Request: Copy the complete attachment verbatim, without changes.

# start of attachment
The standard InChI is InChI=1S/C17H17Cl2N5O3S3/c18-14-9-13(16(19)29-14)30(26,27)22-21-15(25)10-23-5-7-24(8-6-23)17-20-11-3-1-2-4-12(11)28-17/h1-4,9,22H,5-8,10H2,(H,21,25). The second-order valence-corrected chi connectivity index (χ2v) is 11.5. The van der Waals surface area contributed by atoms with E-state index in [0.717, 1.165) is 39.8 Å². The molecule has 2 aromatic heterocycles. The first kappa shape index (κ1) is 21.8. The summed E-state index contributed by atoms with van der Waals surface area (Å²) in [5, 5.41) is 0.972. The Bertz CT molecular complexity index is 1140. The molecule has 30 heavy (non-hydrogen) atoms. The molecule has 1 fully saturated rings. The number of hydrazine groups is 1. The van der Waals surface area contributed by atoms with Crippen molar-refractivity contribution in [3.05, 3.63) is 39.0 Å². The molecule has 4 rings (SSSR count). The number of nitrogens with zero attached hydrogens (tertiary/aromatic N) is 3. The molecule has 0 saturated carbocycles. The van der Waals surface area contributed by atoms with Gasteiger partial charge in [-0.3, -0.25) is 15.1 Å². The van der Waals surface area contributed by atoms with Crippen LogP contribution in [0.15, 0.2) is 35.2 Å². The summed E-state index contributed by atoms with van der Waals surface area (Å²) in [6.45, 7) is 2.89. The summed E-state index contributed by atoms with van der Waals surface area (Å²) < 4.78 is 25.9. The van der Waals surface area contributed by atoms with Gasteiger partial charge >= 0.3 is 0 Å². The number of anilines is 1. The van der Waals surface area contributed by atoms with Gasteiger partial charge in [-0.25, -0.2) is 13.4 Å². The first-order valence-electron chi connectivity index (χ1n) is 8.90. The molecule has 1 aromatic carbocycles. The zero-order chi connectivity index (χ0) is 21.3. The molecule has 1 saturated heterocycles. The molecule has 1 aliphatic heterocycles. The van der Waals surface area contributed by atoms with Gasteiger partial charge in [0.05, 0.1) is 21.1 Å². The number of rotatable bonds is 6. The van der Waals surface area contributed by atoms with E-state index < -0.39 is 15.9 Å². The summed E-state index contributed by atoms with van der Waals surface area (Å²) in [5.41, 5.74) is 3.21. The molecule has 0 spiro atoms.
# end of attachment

The standard InChI is InChI=1S/C17H17Cl2N5O3S3/c18-14-9-13(16(19)29-14)30(26,27)22-21-15(25)10-23-5-7-24(8-6-23)17-20-11-3-1-2-4-12(11)28-17/h1-4,9,22H,5-8,10H2,(H,21,25). The second-order valence-corrected chi connectivity index (χ2v) is 11.5. The van der Waals surface area contributed by atoms with E-state index in [0.717, 1.165) is 39.8 Å². The molecule has 2 aromatic heterocycles. The first kappa shape index (κ1) is 21.8. The summed E-state index contributed by atoms with van der Waals surface area (Å²) in [5, 5.41) is 0.972. The Bertz CT molecular complexity index is 1140. The molecule has 30 heavy (non-hydrogen) atoms. The molecule has 1 fully saturated rings. The number of hydrazine groups is 1. The van der Waals surface area contributed by atoms with Crippen molar-refractivity contribution in [3.05, 3.63) is 39.0 Å². The molecule has 4 rings (SSSR count). The number of nitrogens with zero attached hydrogens (tertiary/aromatic N) is 3. The molecule has 0 saturated carbocycles. The van der Waals surface area contributed by atoms with Gasteiger partial charge in [-0.3, -0.25) is 15.1 Å². The van der Waals surface area contributed by atoms with Crippen LogP contribution in [0.15, 0.2) is 35.2 Å². The summed E-state index contributed by atoms with van der Waals surface area (Å²) in [6.45, 7) is 2.89. The summed E-state index contributed by atoms with van der Waals surface area (Å²) < 4.78 is 25.9. The van der Waals surface area contributed by atoms with Gasteiger partial charge >= 0.3 is 0 Å². The number of anilines is 1. The van der Waals surface area contributed by atoms with Gasteiger partial charge in [-0.25, -0.2) is 13.4 Å². The first-order valence-electron chi connectivity index (χ1n) is 8.90. The molecule has 1 aromatic carbocycles. The zero-order chi connectivity index (χ0) is 21.3. The molecule has 1 saturated heterocycles. The molecule has 1 aliphatic heterocycles. The van der Waals surface area contributed by atoms with Gasteiger partial charge in [0.05, 0.1) is 21.1 Å². The number of rotatable bonds is 6. The van der Waals surface area contributed by atoms with E-state index < -0.39 is 15.9 Å². The summed E-state index contributed by atoms with van der Waals surface area (Å²) in [5.41, 5.74) is 3.21. The molecule has 0 spiro atoms.